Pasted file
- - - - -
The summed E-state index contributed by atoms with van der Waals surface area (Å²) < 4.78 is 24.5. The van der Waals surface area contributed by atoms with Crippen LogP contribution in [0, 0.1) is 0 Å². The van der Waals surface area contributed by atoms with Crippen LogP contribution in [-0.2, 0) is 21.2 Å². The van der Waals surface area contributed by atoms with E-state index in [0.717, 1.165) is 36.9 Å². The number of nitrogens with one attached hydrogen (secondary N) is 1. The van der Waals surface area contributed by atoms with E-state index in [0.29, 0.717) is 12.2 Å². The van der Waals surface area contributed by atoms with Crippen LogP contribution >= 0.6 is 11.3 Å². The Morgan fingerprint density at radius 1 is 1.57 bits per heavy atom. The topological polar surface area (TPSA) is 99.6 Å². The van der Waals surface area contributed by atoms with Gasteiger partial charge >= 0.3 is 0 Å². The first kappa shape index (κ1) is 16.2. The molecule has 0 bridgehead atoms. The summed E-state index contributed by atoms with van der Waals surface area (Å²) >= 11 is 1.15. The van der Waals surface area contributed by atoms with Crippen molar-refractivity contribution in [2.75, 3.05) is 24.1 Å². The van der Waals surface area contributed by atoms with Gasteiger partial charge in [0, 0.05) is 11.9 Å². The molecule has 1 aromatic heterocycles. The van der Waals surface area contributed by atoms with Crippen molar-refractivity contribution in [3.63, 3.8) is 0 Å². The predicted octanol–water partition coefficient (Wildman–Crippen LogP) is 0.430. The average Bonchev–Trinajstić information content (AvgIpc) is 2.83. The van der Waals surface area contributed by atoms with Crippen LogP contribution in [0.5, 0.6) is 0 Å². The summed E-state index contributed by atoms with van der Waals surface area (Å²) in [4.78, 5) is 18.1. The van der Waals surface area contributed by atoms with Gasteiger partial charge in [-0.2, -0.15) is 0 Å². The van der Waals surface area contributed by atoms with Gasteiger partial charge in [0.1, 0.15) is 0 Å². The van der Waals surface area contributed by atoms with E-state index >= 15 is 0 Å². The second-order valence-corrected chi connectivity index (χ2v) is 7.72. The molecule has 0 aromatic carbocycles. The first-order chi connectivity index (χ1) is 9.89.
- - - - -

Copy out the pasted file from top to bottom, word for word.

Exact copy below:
The summed E-state index contributed by atoms with van der Waals surface area (Å²) < 4.78 is 24.5. The van der Waals surface area contributed by atoms with Crippen LogP contribution in [0, 0.1) is 0 Å². The van der Waals surface area contributed by atoms with Crippen LogP contribution in [-0.2, 0) is 21.2 Å². The van der Waals surface area contributed by atoms with E-state index in [0.717, 1.165) is 36.9 Å². The number of nitrogens with one attached hydrogen (secondary N) is 1. The van der Waals surface area contributed by atoms with E-state index in [0.29, 0.717) is 12.2 Å². The van der Waals surface area contributed by atoms with Crippen LogP contribution >= 0.6 is 11.3 Å². The Morgan fingerprint density at radius 1 is 1.57 bits per heavy atom. The topological polar surface area (TPSA) is 99.6 Å². The van der Waals surface area contributed by atoms with Gasteiger partial charge >= 0.3 is 0 Å². The first kappa shape index (κ1) is 16.2. The molecule has 0 bridgehead atoms. The summed E-state index contributed by atoms with van der Waals surface area (Å²) >= 11 is 1.15. The van der Waals surface area contributed by atoms with Crippen molar-refractivity contribution in [2.75, 3.05) is 24.1 Å². The van der Waals surface area contributed by atoms with Gasteiger partial charge in [0, 0.05) is 11.9 Å². The molecule has 1 aromatic heterocycles. The van der Waals surface area contributed by atoms with Crippen molar-refractivity contribution in [3.63, 3.8) is 0 Å². The predicted octanol–water partition coefficient (Wildman–Crippen LogP) is 0.430. The average Bonchev–Trinajstić information content (AvgIpc) is 2.83. The van der Waals surface area contributed by atoms with Crippen LogP contribution in [0.5, 0.6) is 0 Å². The summed E-state index contributed by atoms with van der Waals surface area (Å²) in [4.78, 5) is 18.1. The van der Waals surface area contributed by atoms with Gasteiger partial charge in [-0.2, -0.15) is 0 Å². The van der Waals surface area contributed by atoms with Gasteiger partial charge in [0.1, 0.15) is 0 Å². The van der Waals surface area contributed by atoms with E-state index >= 15 is 0 Å². The second-order valence-corrected chi connectivity index (χ2v) is 7.72. The molecule has 0 aromatic carbocycles. The first-order chi connectivity index (χ1) is 9.89.